Sunday, March 23, 2003

Here in India, the only thing that matches the near blanket news coverage of Iraq is the coverage of the Indian cricket team, which has advanced to the finals in the Cricket World Cup in South Africa. It was only when the war actually started that the newspapers replaced cricket headlines with new of Iraq; even in the alleyways where the sadhus (holymen) of Rishikesh gather, transistor radios blare match updates and play-by-play. I wrote the following last week, but the timing was wrong for placing it in a US pub, but I still think it's worth a read:

With all apologies to Robin Williams, cricket is not merely baseball on Valium, as he not so famously observed.

As an itinerant New Yorker – for the time being relocated to the Indian Himalayas – prone to annoying my neighbors back home in Texas by trotting out my Yankees cap each October, I feel pretty secure contradicting the San Francisco funnyman. I consider his crack approximately the same as judging a great novel, such as War and Peace, against a magazine feature. Would you say Tolstoy is merely Seymour Hersh on Quaaludes? I didn’t think so. Similarly, although baseball can be a little slow to unfold at times, cricket strikes me as a game with all the subtleties and nuances that come from Art. Moreover, my sincerest apologies to the MLB, but even with the proliferation of foreign-born players and the potential inclusion of an occasional team from Canada, how can the so-called World Series hope to compete on a global scale with the World Cup of Cricket, which concludes on March 23, 2003?

Like that other oft-ignored World Cup, soccer, cricket’s international championship takes place every four years and has done so without attracting much interest stateside since 1975. As with soccer or professional cycling, it’s time for a change; although the development of a world-beating US team may be sometime in the offing, there’s never been a better time to take stock of what cricket has to offer. Thanks to major corporate sponsorship and its broad multicultural appeal, the sport currently has all the trappings of international athletics, right down to drug scandals and nationalistic boycotts. To wit, on the eve of World Cup 2003, being co-hosted by Zimbabwe and South Africa, Australian great Shane Warne was accused of doping and eliminated from his club’s roster thanks to trace diuretics in his urine. Warne claimed that he took the diuretics on advice of his mother, who was concerned about his looking “bloated” during various television appearances. Um… yeah, right. Whatever.

Then, in a SNAFU that didn’t quite capture the press’ imagination the same way, England, progenitor of the sport, claiming it was worried about player security but sending an unequivocal political message to the anti-White rulers of Zimbabwe, refused to face the co-host on its native soil. In turn, England didn’t make it to the second round of match play, while Zimbabwe went through – only to be eliminated last week from the coming quarterfinals. That may not strike you as poetic justice, but it’s a prosaic enough outcome to such political grandstanding for my taste.

Truth be told, the World Cup 2003 has involved enough socio-political intrigue lately to attract the attention of the sports enthusiasts running Wall Street Journal, which dedicated plenty of ink to the Pakistan-India match played two Saturday’s ago. Consider if you will: Two neighbors both formerly colonized by Britain so irreparably damaged socially and psychologically by the tragedy of Partition half a century ago that they will not even deign to visit each other’s stadiums – its as unthinkable as a Israel-Pakistan soccer match. Finally, after years apart, they chance to meet on the bloodstained soil of South Africa, the same nation where India’s national hero, the most famous pacifist of all time, a young attorney named Mohandas Gandhi got his start.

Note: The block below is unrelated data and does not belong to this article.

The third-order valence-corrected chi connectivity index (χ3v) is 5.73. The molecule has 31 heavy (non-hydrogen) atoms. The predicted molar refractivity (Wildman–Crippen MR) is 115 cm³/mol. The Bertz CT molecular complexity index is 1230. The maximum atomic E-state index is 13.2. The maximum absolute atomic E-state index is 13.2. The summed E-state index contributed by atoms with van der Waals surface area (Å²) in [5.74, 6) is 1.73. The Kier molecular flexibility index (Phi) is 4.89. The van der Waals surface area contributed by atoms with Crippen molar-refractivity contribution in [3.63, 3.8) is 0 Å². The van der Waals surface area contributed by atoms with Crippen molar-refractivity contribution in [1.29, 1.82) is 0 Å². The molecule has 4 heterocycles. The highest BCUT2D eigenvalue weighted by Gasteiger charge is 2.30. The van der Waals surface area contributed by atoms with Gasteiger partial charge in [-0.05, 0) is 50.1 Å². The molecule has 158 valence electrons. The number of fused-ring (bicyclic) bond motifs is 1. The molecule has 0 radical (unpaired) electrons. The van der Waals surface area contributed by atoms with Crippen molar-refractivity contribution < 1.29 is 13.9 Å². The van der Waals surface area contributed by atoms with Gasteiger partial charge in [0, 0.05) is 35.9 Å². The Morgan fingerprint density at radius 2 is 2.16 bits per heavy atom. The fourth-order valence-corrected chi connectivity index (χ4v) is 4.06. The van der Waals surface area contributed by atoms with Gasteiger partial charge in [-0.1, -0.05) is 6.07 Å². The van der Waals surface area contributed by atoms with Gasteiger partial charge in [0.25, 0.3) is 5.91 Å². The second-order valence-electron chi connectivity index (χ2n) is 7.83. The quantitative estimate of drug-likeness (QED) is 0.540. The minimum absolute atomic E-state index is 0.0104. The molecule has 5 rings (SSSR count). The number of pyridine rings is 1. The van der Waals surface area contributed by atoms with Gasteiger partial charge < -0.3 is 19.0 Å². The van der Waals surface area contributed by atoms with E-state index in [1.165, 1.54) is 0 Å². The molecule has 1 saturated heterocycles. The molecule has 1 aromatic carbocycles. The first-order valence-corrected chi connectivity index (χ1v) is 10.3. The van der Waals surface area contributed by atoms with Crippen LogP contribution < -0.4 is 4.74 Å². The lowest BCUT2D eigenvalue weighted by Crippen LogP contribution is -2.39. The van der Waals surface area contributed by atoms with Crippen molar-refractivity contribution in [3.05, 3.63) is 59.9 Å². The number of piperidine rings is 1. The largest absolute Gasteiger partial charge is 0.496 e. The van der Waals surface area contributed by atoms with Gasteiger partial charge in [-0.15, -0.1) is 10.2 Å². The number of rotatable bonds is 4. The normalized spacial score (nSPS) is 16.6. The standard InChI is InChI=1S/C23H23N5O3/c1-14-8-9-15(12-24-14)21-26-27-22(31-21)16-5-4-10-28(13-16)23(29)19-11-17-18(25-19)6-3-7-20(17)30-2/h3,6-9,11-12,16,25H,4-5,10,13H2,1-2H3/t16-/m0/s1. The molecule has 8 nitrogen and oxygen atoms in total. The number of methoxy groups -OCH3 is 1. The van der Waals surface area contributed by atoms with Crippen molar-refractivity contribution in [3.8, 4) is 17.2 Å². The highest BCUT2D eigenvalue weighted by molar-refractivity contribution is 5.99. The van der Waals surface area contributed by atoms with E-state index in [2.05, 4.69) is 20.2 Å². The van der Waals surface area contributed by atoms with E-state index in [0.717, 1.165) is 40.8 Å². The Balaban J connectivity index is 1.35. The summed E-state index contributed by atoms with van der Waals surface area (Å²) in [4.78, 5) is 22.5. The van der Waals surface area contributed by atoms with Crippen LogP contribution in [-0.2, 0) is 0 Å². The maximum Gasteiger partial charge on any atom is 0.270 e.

To the shame of its homeland, Pakistan lost to India in a tense match that ran to over 500 points combined, then lost its next match and was banished from the cup. In turn, while the team prostrated itself to its citizen supporters, Pakistani authorities announced they would investigate the reason for this failure. (“Hey, while you’re at it, we’re looking for this guy named Osama bin Laden….”) What drama! You could write a book on the meaning of this one match, and op-ed writers in India and abroad almost have. Given this late-breaking history – and the fact that the baseball season really won’t heat up until the All-Star break sometime in July – can you afford to ignore the coming drama?

When India finally piled on enough runs to beat the Pakistan squad, New Delhi, where I was visiting at the time, erupted in a burst of fireworks that puts all our national holidays combined to shame. The Indian team, which had entered the World Cup on an extended slide, in turn was hailed as national heroes and today looks to be headed for a definite appearance in the final. The Boys in Blue – as they are known – enjoying hefty support from PepsiCo, and featuring the greatest player of his generation, the Michael Jordan of cricket, Sachin Tendulkar, are ready to take their place on center stage later this month. So, I have but one further question for Mr. Williams: Can a billion-plus cricket fans be wrong?